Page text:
Op-Ed: Election In Brazil Is A Fight For The Planet

Brazilian President Jair Bolsonaro has been called “the world’s most dangerous climate denier,” “a catastrophe for the environment,” and “the man who broke Brazil.” Believe it or not, that’s by people trying to remain professional while they talk about South America’s s**ttiest political leader. Now, the country is facing a constitutional crisis, and the outcome could determine the fate of the Amazon Rainforest — and with it, the planet.

Earlier this week, neo-fascist Bolsonaro — who said last year that only God would remove him from power — lost a general election to leftist former President Luiz Inácio Lula da Silva, who earned 48.4% of the vote compared to 43.2% for Bolsonaro. The result has kickstarted a massive four-week campaign ahead of a runoff vote on October 30th, which will decide which candidate will win.

And it’s essential that da Silva wins.

Bolsonaro’s Campaign Promises Are a Horror Show of Evil

During his presidential campaign, Bolsonaro promised he wouldn’t recognize any indigenous land claims during his term, but would approve a number of new pesticides as he opened up more of the critically important Amazon Rainforest to deforestation.

The prick kept his promises, too. During his first three years as President of Brazil, Greenpeace observed a 52.9% increase in deforestation — but that’s just the tip of Bolsonaro’s evil iceberg. “With more destruction of the environment, comes more violence in the field,” writes Greenpeace’s Diego Gonzaga. “Loggers, miners, and land-grabbers are constantly invading protected Indigenous lands and engaging in conflicts with them — often lethal.”

A Global Witness report shows that Brazil was one of the most dangerous countries for environmental activists in 2021, with 20 registered killings of environmental activists. The year before, 1,576 land conflicts were registered, with indigenous peoples among the most threatened for trying to protect their lands (of those 1,576 conflicts, over 40% were related to indigenous communities).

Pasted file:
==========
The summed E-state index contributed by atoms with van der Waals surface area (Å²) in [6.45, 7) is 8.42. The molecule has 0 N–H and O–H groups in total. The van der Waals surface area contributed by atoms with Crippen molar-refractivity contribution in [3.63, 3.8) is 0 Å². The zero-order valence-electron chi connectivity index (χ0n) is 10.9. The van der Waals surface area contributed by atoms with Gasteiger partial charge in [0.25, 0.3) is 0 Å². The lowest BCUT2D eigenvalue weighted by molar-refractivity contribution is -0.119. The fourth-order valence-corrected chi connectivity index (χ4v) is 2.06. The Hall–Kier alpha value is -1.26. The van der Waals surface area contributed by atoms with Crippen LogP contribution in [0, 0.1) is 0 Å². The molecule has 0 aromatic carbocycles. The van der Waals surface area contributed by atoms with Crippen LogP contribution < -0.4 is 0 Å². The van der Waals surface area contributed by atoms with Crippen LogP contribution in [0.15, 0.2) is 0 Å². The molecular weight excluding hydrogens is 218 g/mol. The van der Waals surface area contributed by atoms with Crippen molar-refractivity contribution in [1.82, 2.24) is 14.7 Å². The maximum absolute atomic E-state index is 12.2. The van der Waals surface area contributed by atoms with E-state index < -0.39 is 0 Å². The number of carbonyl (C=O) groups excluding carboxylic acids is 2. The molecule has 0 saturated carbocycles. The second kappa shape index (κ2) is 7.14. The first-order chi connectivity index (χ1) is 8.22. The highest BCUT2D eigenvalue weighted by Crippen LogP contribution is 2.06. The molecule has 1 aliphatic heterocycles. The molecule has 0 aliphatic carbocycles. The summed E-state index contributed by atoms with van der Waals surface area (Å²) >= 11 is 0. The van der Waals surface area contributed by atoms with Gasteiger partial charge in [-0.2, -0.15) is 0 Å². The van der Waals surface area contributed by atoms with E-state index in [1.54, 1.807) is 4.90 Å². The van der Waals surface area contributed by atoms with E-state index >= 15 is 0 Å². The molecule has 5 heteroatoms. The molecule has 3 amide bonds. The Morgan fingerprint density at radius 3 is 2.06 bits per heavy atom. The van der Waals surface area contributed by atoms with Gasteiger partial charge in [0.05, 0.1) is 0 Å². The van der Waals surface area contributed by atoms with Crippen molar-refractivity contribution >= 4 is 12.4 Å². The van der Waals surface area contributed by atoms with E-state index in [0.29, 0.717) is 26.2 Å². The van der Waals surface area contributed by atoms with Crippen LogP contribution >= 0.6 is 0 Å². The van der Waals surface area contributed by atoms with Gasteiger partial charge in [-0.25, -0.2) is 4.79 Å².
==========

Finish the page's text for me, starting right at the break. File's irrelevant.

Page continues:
About That Life-Support System

Indigenous leaders and human rights groups have described the Brazilian president’s policies as ecocide.

In terms of environmental policy, the deconstruction of governance and surveillance processes will demand time and resources to reconstruct,” says Mercedes Bustamante, an ecosystems ecologist at the University of Brasília and a report author for the Intergovernmental Panel on Climate Change. “Ecosystems have been destroyed as a result of such deconstruction, and it can result in irreparable damage.”

That irreparable damage is bad for everyone on Earth — and even the guys at Business Insider understand the ramifications of what Bolsonaro is doing. “Earth is a spaceship,” writes Morgan McFall-Johnsen. “(And) the Amazon is a crucial part of our life-support system, creating up to 20% of our oxygen.”

Other researchers paint a similarly compelling picture of the rainforest’s importance. “Researchers at the National Library of Medicine have calculated that the Amazon holds up to 140 billion tons of carbon dioxide — the equivalent of 14 decades’ worth of human emissions.”

That’s 140 years for the public-school kids.

To his credit, da Silva understands what he’s up against — and seems willing to go to the mattresses against Bolsonaro. “It seems that fate wants me to work a little harder,” da Silva told thousands of supporters at a post-election rally in downtown São Paulo after the October 2nd election. He added that victory is “just a matter of time … we will win because Brazil needs us.”

Let’s hope he’s right.

Featured photo by Tom Fisk.


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